Ladder notation is best suited to control problems where only binary variables are required and where interlocking and sequencing of binary is the primary control problem. Like all parallel programming languages, the sequential order of operations may be undefined or obscure; logic race conditions are possible which may produce unexpected results. Complex rungs are best broken into several simpler steps to avoid this problem. Some manufacturers avoid this problem by explicitly and completely defining the execution order of a rung, however programmers may still have problems fully grasping the resulting complex semantics.

Analog quantities and arithmetical operations are clumsy to express in ladder logic and each manufacturer has different ways of extending the notation for these problems. There is usually limited support for arrays and loops, often resulting in duplication of code to express cases which in other languages would call for use of indexed variables.

As microprocessors have become more powerful, notations such as sequential function charts and function block diagrams can replace ladder logic for some limited applications. Some newer PLCs may have all or part of the programming carried out in a dialect that resembles BASIC, C, or other programming language with bindings appropriate for a real-time application environment.

See also


  1. ^ "Ladder logic uses switch or relay contacts to implement Boolean expressions. In years past, ladder logic was made possible with discrete relays and was sometimes termed “relay logic."
  2. ^ Edward W. Kamen Industrial Controls and Manufacturing, (Academic Press, 1999) ISBN 0123948509, Chapter 8 Ladder Logic Diagrams and PLC Implementations

Further reading

External links

1-bit architecture

A 1-bit computer architecture is an instruction set architecture for a processor that has datapath widths and data register widths of 1 bit (1/8 octet) wide.

An example of a 1-bit computer built from discrete logic SSI chips were the Wang 700 (1968/1970) and Wang 500 (1970/1971) calculator as well as the Wang 1200 (1971/1972) word processor series of Wang Laboratories.

An example of a 1-bit architecture that was marketed as a CPU is the Motorola MC14500B Industrial Control Unit (ICU), introduced in 1977 and manufactured at least up into the mid 1990s. One of the computers known to be based on this CPU was the WDR 1-bit computer. A typical sequence of instructions from a program for a 1-bit architecture might be:

load digital input 1 into a 1-bit register;

OR the value in the 1-bit register with input 2, leaving the result in the register;

write the value in the 1-bit register to output 1.This architecture was considered superior for programs making decisions rather than performing arithmetic computations, for ladder logic as well as for serial data processing.There are also several design studies for 1-bit architectures in academia, and corresponding 1-bit logic can also be found in programming.

Other examples of 1-bit architectures are programmable logic controllers (PLCs), programmed in instruction list (IL).

Several early massively parallel computers used 1-bit architectures for the processors as well. Examples include the Goodyear MPP and the Connection Machine. By using a 1-bit architecture for the individual processors a very large array (e.g.: the Connection Machine had 65,536 processors) could be constructed with the chip technology available at the time. In this case the slow computation of a 1-bit processor was traded off against the large number of processors.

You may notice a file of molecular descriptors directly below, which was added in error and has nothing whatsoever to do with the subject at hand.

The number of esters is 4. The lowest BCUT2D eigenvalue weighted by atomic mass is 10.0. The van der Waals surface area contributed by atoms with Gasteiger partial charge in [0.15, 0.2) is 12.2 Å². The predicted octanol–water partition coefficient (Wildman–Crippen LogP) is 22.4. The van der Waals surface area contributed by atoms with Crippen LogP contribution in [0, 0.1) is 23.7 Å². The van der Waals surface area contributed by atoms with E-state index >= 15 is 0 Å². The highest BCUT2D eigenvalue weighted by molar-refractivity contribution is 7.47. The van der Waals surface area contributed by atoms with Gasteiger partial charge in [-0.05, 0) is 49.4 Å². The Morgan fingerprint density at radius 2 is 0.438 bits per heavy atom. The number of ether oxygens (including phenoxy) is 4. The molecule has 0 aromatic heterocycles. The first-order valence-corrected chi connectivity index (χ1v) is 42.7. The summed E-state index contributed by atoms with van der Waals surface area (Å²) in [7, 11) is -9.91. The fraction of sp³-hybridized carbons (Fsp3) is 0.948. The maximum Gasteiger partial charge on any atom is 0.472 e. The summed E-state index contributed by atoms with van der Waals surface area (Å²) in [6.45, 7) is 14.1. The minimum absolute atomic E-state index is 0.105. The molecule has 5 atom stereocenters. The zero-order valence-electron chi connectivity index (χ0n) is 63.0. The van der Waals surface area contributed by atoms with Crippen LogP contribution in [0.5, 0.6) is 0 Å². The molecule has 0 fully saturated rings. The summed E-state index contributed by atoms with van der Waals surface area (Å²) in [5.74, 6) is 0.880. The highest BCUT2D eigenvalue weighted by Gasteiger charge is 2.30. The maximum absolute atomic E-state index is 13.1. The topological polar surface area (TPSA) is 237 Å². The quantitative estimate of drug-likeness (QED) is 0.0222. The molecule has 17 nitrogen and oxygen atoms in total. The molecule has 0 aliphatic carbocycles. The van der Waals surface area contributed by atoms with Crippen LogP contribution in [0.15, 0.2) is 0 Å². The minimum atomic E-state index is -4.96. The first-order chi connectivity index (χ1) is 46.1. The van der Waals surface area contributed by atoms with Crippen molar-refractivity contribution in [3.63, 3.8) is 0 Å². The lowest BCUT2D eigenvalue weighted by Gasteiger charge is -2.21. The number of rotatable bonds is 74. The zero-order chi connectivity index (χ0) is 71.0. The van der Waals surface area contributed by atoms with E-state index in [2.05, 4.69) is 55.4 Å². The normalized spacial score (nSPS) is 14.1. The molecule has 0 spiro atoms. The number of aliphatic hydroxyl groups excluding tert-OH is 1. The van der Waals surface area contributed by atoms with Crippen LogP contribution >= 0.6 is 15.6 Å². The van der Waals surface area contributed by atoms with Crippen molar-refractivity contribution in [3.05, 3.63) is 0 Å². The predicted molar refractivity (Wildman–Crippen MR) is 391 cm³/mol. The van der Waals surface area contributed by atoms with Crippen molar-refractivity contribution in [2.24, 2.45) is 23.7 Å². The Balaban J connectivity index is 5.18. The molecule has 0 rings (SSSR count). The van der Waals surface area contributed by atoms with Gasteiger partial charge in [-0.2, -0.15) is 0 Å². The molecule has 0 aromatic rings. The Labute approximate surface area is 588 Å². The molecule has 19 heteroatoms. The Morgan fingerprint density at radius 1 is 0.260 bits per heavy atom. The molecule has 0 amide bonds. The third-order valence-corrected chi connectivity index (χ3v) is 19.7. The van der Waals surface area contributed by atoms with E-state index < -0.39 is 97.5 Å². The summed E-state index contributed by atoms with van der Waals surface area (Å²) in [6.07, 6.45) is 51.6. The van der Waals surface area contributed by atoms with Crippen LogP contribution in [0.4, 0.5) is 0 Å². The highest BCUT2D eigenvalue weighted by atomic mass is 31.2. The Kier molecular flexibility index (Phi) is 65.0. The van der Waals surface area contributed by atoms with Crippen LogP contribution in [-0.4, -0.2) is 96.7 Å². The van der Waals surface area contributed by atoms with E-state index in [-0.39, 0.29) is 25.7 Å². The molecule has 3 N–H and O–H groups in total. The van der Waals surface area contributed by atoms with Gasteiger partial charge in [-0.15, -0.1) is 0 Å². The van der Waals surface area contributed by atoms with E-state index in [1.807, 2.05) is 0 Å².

1-bit CPUs can meanwhile be considered obsolete, not many kinds have been produced and none are known to be available in the major computer component stores (as of 2019, a few MC14500B chips are still available from brokers for obsolete parts.).

Control system

A control system manages, commands, directs, or regulates the behavior of other devices or systems using control loops. It can range from a single home heating controller using a thermostat controlling a domestic boiler to large Industrial control systems which are used for controlling processes or machines.

For continuously modulated control, a feedback controller is used to automatically control a process or operation. The control system compares the value or status of the process variable (PV) being controlled with the desired value or setpoint (SP), and applies the difference as a control signal to bring the process variable output of the plant to the same value as the setpoint.

For sequential and combinational logic, software logic, such as in a programmable logic controller, is used.

Double Trouble (FIRST)

Double Trouble was the 1999 game for the FIRST Robotics Competition, and the first game to feature alliances.

Emulation for Logic Validation

Emulation for Logic Validation also referred to as virtual commissioning. This process involves replicating the behavior of one or more pieces of hardware with a software environment (typically for a system under design). The goal of the emulation engineer is to create an environment that mimics the real automation hardware. The ultimate goal of emulation is to provide an environment for the manufacturing automation controls engineer to validate their PLC (Programmable Logic Controller) ladder logic and HMI (Human-Machine Interface) files prior to system debug in the plant environment therefore improving quality and enabling a seamless transition from the virtual to physical environment. Another benefit is to deliver plant maintenance operators and machine conductors with realistic virtual environments for training themselves in safe and optimum conditions.

Function block diagram